Memories and traces. From Jewish exilists' authoritarian personality research via Cloninger's psychobiology of personality traits to a neurobiological approach to conflict management.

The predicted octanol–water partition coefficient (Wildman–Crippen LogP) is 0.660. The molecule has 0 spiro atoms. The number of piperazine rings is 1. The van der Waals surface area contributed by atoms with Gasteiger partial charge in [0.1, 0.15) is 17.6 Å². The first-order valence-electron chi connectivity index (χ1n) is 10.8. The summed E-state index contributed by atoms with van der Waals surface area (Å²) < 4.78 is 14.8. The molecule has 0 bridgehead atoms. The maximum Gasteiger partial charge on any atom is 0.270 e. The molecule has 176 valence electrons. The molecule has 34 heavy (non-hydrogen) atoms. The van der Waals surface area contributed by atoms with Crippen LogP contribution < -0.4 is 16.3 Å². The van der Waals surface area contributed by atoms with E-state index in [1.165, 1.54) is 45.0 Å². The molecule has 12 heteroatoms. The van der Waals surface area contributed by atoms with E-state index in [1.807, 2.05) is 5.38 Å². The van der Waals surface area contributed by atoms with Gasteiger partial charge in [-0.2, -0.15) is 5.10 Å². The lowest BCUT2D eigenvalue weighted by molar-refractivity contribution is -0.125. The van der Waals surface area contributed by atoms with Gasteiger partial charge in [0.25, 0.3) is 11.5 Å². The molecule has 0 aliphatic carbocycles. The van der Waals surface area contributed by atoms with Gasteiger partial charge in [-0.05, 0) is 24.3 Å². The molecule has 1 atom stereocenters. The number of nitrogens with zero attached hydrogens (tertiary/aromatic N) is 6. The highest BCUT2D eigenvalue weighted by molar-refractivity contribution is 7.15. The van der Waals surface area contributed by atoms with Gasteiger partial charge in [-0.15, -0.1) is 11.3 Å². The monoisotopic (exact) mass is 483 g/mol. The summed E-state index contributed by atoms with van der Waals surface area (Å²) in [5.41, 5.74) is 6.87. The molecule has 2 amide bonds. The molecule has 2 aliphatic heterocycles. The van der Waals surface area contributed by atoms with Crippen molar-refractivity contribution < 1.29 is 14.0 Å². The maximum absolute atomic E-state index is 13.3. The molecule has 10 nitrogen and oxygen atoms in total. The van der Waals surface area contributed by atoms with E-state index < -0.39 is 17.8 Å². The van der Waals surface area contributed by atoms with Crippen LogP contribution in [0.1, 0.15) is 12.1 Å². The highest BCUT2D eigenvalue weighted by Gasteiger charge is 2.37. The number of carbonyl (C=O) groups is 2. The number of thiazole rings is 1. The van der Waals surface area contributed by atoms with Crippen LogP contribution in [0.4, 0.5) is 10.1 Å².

: Research on personality as a useful construct to understand people's behavior in conflict situations was traced over more than fifty years, and an attempt was made to add neurobiological parameters to psycho-socio-cultural approaches. As a starting point, scientists in exile have been called to mind who had been expelled from Nazi Germany for their Jewish origins. Among them were Adorno and Frenkel-Brunswik whose extensive studies on the authoritarian personality structure were quoted. In their work, personality was defined as a more or less enduring organisation of forces within the individual helping to determine responses in various situations, which is responsible for consistency in behavior. As a next step, Cloninger's psychobiology of personality traits was presented. In his personality concept, four temperamental traits (novelty seeking, harm avoidance, reward dependency and persistence) and three character dimensions are included. Temperamental traits are heritable, developmentally stable, emotionally based, uninfluenced by social learning, and linked to specific brain biological features. The temperaments have a certain neuroendocrinological feature which can be determined. Character dimensions develop in a stagelike process from infancy to adulthood and are influenced by temperament, social learning, genetic factors, and random life events. Personality is still considered a useful theoretical approach to conflict management research and practice. A neurobiological point of view seems to be a useful supplementation in addition to traditional psycho-socio-cultural approaches. Measuring biological compounds can supply the conflict manager with an additional tool of knowledge enhancing the ability to understand and anticipate conflict behavior.

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